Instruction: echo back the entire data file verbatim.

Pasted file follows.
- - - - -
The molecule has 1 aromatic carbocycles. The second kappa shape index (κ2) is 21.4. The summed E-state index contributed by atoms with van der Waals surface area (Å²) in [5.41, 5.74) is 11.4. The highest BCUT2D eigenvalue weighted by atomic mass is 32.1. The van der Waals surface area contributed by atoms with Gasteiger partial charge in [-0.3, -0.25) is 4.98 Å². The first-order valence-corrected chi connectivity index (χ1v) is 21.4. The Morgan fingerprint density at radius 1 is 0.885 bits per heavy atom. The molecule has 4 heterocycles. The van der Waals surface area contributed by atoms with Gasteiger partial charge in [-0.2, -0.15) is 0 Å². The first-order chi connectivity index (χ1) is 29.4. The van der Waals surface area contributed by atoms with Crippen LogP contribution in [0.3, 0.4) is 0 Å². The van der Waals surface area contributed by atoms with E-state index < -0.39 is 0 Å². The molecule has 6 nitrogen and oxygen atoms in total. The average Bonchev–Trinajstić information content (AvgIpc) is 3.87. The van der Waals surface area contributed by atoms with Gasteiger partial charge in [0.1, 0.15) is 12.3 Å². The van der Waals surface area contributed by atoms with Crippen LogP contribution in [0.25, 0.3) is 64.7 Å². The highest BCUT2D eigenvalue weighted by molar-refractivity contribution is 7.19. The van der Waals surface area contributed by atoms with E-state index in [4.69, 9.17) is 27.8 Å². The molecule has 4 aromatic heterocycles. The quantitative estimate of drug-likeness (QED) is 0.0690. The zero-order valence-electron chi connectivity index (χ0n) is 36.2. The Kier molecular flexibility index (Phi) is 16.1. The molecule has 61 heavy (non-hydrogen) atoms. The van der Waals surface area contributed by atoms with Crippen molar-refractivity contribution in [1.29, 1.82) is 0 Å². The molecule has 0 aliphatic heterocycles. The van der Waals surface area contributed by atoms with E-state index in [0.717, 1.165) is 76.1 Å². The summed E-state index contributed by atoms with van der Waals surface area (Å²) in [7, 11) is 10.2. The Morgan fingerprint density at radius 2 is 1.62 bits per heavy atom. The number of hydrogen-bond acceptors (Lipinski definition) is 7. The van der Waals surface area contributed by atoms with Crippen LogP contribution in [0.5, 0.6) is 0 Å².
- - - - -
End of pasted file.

The molecule has 1 aromatic carbocycles. The second kappa shape index (κ2) is 21.4. The summed E-state index contributed by atoms with van der Waals surface area (Å²) in [5.41, 5.74) is 11.4. The highest BCUT2D eigenvalue weighted by atomic mass is 32.1. The van der Waals surface area contributed by atoms with Gasteiger partial charge in [-0.3, -0.25) is 4.98 Å². The first-order valence-corrected chi connectivity index (χ1v) is 21.4. The Morgan fingerprint density at radius 1 is 0.885 bits per heavy atom. The molecule has 4 heterocycles. The van der Waals surface area contributed by atoms with Gasteiger partial charge in [-0.2, -0.15) is 0 Å². The first-order chi connectivity index (χ1) is 29.4. The van der Waals surface area contributed by atoms with Crippen LogP contribution in [0.3, 0.4) is 0 Å². The van der Waals surface area contributed by atoms with E-state index < -0.39 is 0 Å². The molecule has 6 nitrogen and oxygen atoms in total. The average Bonchev–Trinajstić information content (AvgIpc) is 3.87. The van der Waals surface area contributed by atoms with Gasteiger partial charge in [0.1, 0.15) is 12.3 Å². The van der Waals surface area contributed by atoms with Crippen LogP contribution in [0.25, 0.3) is 64.7 Å². The highest BCUT2D eigenvalue weighted by molar-refractivity contribution is 7.19. The van der Waals surface area contributed by atoms with E-state index in [4.69, 9.17) is 27.8 Å². The molecule has 4 aromatic heterocycles. The quantitative estimate of drug-likeness (QED) is 0.0690. The zero-order valence-electron chi connectivity index (χ0n) is 36.2. The Kier molecular flexibility index (Phi) is 16.1. The molecule has 61 heavy (non-hydrogen) atoms. The van der Waals surface area contributed by atoms with Crippen molar-refractivity contribution in [1.29, 1.82) is 0 Å². The molecule has 0 aliphatic heterocycles. The van der Waals surface area contributed by atoms with E-state index in [0.717, 1.165) is 76.1 Å². The summed E-state index contributed by atoms with van der Waals surface area (Å²) in [7, 11) is 10.2. The Morgan fingerprint density at radius 2 is 1.62 bits per heavy atom. The number of hydrogen-bond acceptors (Lipinski definition) is 7. The van der Waals surface area contributed by atoms with Crippen LogP contribution in [0.5, 0.6) is 0 Å².